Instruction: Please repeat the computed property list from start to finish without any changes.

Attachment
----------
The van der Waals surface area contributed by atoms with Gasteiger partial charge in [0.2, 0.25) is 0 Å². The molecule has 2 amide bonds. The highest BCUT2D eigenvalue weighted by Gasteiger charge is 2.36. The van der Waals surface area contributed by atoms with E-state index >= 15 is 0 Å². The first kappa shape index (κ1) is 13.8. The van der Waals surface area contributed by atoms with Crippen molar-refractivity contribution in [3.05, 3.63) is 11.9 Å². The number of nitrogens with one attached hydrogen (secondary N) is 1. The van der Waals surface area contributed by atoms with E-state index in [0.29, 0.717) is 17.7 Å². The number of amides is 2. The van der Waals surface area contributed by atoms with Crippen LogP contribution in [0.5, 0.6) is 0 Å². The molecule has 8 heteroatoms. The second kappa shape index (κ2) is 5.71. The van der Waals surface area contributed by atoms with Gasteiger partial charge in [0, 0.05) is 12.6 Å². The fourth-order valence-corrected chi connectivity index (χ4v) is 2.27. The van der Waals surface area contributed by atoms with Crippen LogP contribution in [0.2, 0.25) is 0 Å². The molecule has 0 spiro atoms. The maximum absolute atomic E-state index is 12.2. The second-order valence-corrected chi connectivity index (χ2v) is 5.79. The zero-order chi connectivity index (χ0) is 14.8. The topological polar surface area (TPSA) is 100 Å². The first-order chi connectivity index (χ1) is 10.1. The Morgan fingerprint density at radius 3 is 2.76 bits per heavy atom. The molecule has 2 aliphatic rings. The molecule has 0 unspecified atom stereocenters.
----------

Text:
The van der Waals surface area contributed by atoms with Gasteiger partial charge in [0.2, 0.25) is 0 Å². The molecule has 2 amide bonds. The highest BCUT2D eigenvalue weighted by Gasteiger charge is 2.36. The van der Waals surface area contributed by atoms with E-state index >= 15 is 0 Å². The first kappa shape index (κ1) is 13.8. The van der Waals surface area contributed by atoms with Crippen molar-refractivity contribution in [3.05, 3.63) is 11.9 Å². The number of nitrogens with one attached hydrogen (secondary N) is 1. The van der Waals surface area contributed by atoms with E-state index in [0.29, 0.717) is 17.7 Å². The number of amides is 2. The van der Waals surface area contributed by atoms with Crippen LogP contribution in [0.5, 0.6) is 0 Å². The molecule has 8 heteroatoms. The second kappa shape index (κ2) is 5.71. The van der Waals surface area contributed by atoms with Gasteiger partial charge in [0, 0.05) is 12.6 Å². The fourth-order valence-corrected chi connectivity index (χ4v) is 2.27. The van der Waals surface area contributed by atoms with Crippen LogP contribution in [0.2, 0.25) is 0 Å². The molecule has 0 spiro atoms. The maximum absolute atomic E-state index is 12.2. The second-order valence-corrected chi connectivity index (χ2v) is 5.79. The zero-order chi connectivity index (χ0) is 14.8. The topological polar surface area (TPSA) is 100 Å². The first-order chi connectivity index (χ1) is 10.1. The Morgan fingerprint density at radius 3 is 2.76 bits per heavy atom. The molecule has 2 aliphatic rings. The molecule has 0 unspecified atom stereocenters.